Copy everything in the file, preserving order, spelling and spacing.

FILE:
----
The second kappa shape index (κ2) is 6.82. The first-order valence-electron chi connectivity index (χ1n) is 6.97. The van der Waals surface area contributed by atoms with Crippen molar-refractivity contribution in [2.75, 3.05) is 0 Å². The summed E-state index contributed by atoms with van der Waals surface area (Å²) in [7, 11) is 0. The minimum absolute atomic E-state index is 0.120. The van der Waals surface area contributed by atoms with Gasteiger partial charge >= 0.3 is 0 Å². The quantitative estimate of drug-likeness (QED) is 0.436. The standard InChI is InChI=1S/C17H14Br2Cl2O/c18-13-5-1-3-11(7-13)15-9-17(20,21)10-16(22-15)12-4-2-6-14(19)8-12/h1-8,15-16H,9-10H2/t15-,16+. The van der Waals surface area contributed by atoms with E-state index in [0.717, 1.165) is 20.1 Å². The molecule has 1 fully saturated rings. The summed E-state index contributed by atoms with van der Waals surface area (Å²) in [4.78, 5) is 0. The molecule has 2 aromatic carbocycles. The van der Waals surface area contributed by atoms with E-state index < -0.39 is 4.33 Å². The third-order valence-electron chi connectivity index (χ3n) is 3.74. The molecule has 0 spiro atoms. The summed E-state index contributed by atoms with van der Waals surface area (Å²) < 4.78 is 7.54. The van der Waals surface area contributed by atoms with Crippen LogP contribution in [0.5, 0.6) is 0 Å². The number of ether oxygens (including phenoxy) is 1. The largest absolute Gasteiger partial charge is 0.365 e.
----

The second kappa shape index (κ2) is 6.82. The first-order valence-electron chi connectivity index (χ1n) is 6.97. The van der Waals surface area contributed by atoms with Crippen molar-refractivity contribution in [2.75, 3.05) is 0 Å². The summed E-state index contributed by atoms with van der Waals surface area (Å²) in [7, 11) is 0. The minimum absolute atomic E-state index is 0.120. The van der Waals surface area contributed by atoms with Gasteiger partial charge >= 0.3 is 0 Å². The quantitative estimate of drug-likeness (QED) is 0.436. The standard InChI is InChI=1S/C17H14Br2Cl2O/c18-13-5-1-3-11(7-13)15-9-17(20,21)10-16(22-15)12-4-2-6-14(19)8-12/h1-8,15-16H,9-10H2/t15-,16+. The van der Waals surface area contributed by atoms with E-state index in [0.717, 1.165) is 20.1 Å². The molecule has 1 fully saturated rings. The summed E-state index contributed by atoms with van der Waals surface area (Å²) in [4.78, 5) is 0. The molecule has 2 aromatic carbocycles. The van der Waals surface area contributed by atoms with E-state index < -0.39 is 4.33 Å². The third-order valence-electron chi connectivity index (χ3n) is 3.74. The molecule has 0 spiro atoms. The summed E-state index contributed by atoms with van der Waals surface area (Å²) < 4.78 is 7.54. The van der Waals surface area contributed by atoms with Crippen LogP contribution in [0.5, 0.6) is 0 Å². The number of ether oxygens (including phenoxy) is 1. The largest absolute Gasteiger partial charge is 0.365 e.